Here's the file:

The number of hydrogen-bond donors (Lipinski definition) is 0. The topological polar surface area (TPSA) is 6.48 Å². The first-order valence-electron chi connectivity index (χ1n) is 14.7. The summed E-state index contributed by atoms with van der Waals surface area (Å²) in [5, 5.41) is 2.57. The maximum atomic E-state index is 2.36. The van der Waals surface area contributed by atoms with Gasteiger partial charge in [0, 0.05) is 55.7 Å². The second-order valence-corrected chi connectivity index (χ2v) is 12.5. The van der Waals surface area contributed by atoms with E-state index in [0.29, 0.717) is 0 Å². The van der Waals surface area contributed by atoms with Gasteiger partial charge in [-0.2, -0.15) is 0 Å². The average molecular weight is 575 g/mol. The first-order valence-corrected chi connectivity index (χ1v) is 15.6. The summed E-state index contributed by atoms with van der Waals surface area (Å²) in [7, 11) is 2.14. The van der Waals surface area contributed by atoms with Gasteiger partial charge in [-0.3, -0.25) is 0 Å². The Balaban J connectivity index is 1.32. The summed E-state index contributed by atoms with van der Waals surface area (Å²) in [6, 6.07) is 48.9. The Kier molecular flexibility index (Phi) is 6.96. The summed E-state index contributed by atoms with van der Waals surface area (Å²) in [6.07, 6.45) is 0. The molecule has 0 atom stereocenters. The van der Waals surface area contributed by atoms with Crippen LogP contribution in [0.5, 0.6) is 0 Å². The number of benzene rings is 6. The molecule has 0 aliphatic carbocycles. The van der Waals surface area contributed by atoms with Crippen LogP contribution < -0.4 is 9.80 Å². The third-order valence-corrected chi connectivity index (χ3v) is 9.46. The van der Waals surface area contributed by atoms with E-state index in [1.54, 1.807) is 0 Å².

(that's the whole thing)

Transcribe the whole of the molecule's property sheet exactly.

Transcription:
The number of hydrogen-bond donors (Lipinski definition) is 0. The topological polar surface area (TPSA) is 6.48 Å². The first-order valence-electron chi connectivity index (χ1n) is 14.7. The summed E-state index contributed by atoms with van der Waals surface area (Å²) in [5, 5.41) is 2.57. The maximum atomic E-state index is 2.36. The van der Waals surface area contributed by atoms with Gasteiger partial charge in [0, 0.05) is 55.7 Å². The second-order valence-corrected chi connectivity index (χ2v) is 12.5. The van der Waals surface area contributed by atoms with E-state index in [0.29, 0.717) is 0 Å². The van der Waals surface area contributed by atoms with Gasteiger partial charge in [-0.2, -0.15) is 0 Å². The average molecular weight is 575 g/mol. The first-order valence-corrected chi connectivity index (χ1v) is 15.6. The summed E-state index contributed by atoms with van der Waals surface area (Å²) in [7, 11) is 2.14. The van der Waals surface area contributed by atoms with Gasteiger partial charge in [-0.3, -0.25) is 0 Å². The Balaban J connectivity index is 1.32. The summed E-state index contributed by atoms with van der Waals surface area (Å²) in [6, 6.07) is 48.9. The Kier molecular flexibility index (Phi) is 6.96. The summed E-state index contributed by atoms with van der Waals surface area (Å²) in [6.07, 6.45) is 0. The molecule has 0 atom stereocenters. The van der Waals surface area contributed by atoms with Crippen LogP contribution in [0.5, 0.6) is 0 Å². The number of benzene rings is 6. The molecule has 0 aliphatic carbocycles. The van der Waals surface area contributed by atoms with Crippen LogP contribution < -0.4 is 9.80 Å². The third-order valence-corrected chi connectivity index (χ3v) is 9.46. The van der Waals surface area contributed by atoms with E-state index in [1.54, 1.807) is 0 Å².